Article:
Mr. Speaker, I am pleased to rise in the House today on behalf of my constituents of Don Valley East to speak to the motion proposed by the hon. members of the opposition. As proposed, the motion calls upon the federal government to recognize the existence of a so-called fiscal imbalance in Canada.
For the record, I fully reject the notion that a fiscal imbalance exists between the federal, provincial and territorial governments. It is a fact that Canada is one of the most decentralized federations in the world and while some provinces have a much greater income than others, we have a system of equalization payments to ensure an even and balanced distribution of wealth across the entire country. That is why the Prime Minister met this week with provincial and territorial counterparts to modernize the equalization and territorial financing formula.
The new equalization formula will increase support for the provinces and territories by $33 billion over the next 10 years. Only last month the Prime Minister and the provincial and territorial leaders reached a historic 10 year plan to strengthen health care.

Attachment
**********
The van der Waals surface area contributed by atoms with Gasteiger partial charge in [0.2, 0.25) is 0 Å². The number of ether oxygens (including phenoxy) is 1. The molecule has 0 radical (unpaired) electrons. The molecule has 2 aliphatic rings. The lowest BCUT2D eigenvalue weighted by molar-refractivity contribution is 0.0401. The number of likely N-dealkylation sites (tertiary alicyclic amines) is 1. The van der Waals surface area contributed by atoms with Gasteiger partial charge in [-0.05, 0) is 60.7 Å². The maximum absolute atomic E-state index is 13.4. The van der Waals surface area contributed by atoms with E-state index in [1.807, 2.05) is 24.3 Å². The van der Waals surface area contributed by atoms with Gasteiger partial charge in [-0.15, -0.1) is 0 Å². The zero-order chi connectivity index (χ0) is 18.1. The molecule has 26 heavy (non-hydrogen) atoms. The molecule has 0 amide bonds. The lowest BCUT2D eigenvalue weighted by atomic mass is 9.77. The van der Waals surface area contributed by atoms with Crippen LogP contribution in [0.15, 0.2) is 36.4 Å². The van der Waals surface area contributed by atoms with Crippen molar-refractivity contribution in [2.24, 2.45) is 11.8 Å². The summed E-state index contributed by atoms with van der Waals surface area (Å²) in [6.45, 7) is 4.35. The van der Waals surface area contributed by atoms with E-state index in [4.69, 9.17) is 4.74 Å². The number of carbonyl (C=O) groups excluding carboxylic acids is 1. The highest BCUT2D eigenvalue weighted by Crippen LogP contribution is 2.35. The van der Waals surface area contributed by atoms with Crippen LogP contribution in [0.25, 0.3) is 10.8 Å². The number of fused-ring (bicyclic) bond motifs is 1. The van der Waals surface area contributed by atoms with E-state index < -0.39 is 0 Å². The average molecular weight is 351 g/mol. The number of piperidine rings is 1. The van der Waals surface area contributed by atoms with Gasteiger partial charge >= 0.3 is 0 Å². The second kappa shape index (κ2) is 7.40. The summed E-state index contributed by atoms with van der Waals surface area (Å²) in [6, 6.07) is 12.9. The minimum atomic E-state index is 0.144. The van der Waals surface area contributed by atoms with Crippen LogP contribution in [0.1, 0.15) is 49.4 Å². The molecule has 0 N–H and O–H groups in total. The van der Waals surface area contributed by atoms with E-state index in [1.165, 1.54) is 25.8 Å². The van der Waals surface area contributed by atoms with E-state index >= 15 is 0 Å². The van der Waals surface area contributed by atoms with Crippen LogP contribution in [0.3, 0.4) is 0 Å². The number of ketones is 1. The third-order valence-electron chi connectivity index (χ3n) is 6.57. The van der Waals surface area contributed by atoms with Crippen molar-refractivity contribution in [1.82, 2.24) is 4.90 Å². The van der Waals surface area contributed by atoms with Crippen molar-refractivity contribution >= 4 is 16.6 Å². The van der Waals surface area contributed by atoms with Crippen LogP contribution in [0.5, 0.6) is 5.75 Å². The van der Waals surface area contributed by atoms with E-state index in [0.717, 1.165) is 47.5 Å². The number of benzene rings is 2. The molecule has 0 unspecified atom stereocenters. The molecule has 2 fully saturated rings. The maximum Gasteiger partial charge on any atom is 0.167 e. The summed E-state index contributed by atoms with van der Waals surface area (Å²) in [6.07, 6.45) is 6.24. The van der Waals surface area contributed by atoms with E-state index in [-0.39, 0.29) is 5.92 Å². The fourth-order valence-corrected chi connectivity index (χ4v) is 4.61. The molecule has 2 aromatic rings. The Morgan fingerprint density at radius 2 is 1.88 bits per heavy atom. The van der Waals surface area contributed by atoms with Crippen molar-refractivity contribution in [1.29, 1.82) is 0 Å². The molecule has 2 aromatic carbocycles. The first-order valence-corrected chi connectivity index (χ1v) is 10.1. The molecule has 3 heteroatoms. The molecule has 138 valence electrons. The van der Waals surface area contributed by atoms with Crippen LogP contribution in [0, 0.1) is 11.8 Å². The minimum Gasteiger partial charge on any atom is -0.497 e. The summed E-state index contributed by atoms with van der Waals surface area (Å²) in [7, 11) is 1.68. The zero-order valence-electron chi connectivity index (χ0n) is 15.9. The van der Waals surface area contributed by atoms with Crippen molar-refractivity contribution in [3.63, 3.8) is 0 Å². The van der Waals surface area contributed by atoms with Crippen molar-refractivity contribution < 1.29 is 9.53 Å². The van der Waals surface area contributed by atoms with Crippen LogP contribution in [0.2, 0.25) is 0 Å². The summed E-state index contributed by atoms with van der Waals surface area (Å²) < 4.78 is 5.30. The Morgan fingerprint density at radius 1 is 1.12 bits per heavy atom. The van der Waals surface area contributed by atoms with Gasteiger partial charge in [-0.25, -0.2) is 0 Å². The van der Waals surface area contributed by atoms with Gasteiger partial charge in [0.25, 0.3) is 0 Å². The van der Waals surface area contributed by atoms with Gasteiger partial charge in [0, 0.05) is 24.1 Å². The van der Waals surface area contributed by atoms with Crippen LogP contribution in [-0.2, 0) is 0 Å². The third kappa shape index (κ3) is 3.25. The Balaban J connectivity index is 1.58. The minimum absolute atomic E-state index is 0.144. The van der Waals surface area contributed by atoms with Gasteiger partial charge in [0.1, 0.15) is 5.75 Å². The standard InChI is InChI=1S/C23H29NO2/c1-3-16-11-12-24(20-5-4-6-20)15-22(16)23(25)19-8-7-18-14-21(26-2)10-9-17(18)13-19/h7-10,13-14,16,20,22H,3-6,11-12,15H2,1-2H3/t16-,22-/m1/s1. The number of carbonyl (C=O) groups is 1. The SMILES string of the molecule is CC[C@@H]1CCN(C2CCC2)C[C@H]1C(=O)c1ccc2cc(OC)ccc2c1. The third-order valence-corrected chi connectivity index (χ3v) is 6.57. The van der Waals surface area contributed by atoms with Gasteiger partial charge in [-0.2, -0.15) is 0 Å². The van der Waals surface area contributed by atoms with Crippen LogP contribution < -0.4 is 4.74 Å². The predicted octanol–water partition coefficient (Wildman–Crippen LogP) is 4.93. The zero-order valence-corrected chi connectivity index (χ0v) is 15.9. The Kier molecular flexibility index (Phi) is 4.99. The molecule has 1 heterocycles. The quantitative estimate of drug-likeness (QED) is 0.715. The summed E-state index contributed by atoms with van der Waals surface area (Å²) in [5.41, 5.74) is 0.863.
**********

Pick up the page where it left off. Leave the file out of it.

The health care deal gives the provinces and territories exactly what they wanted and needed, a predictable long term source of revenue so that each jurisdiction can plan to spend health care dollars according to their own priorities. In total, the federal government will provide $41.3 billion over the next decade.
Furthermore, the federal government is working with the provinces on a new deal for municipalities. Canadians have made it clear that they want their communities, towns and cities to be great places to live, be safe, have affordable housing, good public transit, clean air and water, and abundant green spaces. Working with the provinces and territories to increase local revenues, the government will make available a portion of the federal gas tax over the next five years.